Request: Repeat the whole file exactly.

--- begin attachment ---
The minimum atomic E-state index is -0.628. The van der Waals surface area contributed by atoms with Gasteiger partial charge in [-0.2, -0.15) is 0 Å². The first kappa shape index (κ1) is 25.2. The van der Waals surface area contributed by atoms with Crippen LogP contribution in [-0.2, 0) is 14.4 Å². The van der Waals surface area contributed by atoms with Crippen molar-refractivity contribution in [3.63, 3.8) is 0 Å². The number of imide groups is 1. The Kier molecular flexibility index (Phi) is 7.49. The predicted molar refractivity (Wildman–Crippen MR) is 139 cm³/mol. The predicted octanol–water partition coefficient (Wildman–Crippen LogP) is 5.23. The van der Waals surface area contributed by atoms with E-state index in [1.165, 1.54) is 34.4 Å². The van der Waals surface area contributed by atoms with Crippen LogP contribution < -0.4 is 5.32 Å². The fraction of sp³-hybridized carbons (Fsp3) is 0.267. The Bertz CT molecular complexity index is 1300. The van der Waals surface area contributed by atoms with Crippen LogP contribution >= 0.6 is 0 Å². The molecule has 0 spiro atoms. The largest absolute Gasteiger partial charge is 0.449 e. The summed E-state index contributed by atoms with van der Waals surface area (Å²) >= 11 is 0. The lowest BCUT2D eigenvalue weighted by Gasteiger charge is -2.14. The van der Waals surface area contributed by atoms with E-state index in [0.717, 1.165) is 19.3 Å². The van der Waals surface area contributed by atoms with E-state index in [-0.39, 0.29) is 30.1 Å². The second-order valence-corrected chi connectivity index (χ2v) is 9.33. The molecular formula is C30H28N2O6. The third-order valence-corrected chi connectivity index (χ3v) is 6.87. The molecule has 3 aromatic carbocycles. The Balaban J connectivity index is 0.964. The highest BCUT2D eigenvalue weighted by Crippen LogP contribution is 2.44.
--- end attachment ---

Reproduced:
The minimum atomic E-state index is -0.628. The van der Waals surface area contributed by atoms with Gasteiger partial charge in [-0.2, -0.15) is 0 Å². The first kappa shape index (κ1) is 25.2. The van der Waals surface area contributed by atoms with Crippen LogP contribution in [-0.2, 0) is 14.4 Å². The van der Waals surface area contributed by atoms with Crippen molar-refractivity contribution in [3.63, 3.8) is 0 Å². The number of imide groups is 1. The Kier molecular flexibility index (Phi) is 7.49. The predicted molar refractivity (Wildman–Crippen MR) is 139 cm³/mol. The predicted octanol–water partition coefficient (Wildman–Crippen LogP) is 5.23. The van der Waals surface area contributed by atoms with E-state index in [1.165, 1.54) is 34.4 Å². The van der Waals surface area contributed by atoms with Crippen LogP contribution < -0.4 is 5.32 Å². The fraction of sp³-hybridized carbons (Fsp3) is 0.267. The Bertz CT molecular complexity index is 1300. The van der Waals surface area contributed by atoms with Crippen LogP contribution >= 0.6 is 0 Å². The molecule has 0 spiro atoms. The largest absolute Gasteiger partial charge is 0.449 e. The summed E-state index contributed by atoms with van der Waals surface area (Å²) >= 11 is 0. The lowest BCUT2D eigenvalue weighted by Gasteiger charge is -2.14. The van der Waals surface area contributed by atoms with E-state index in [0.717, 1.165) is 19.3 Å². The van der Waals surface area contributed by atoms with E-state index in [-0.39, 0.29) is 30.1 Å². The second-order valence-corrected chi connectivity index (χ2v) is 9.33. The molecular formula is C30H28N2O6. The third-order valence-corrected chi connectivity index (χ3v) is 6.87. The molecule has 3 aromatic carbocycles. The Balaban J connectivity index is 0.964. The highest BCUT2D eigenvalue weighted by Crippen LogP contribution is 2.44.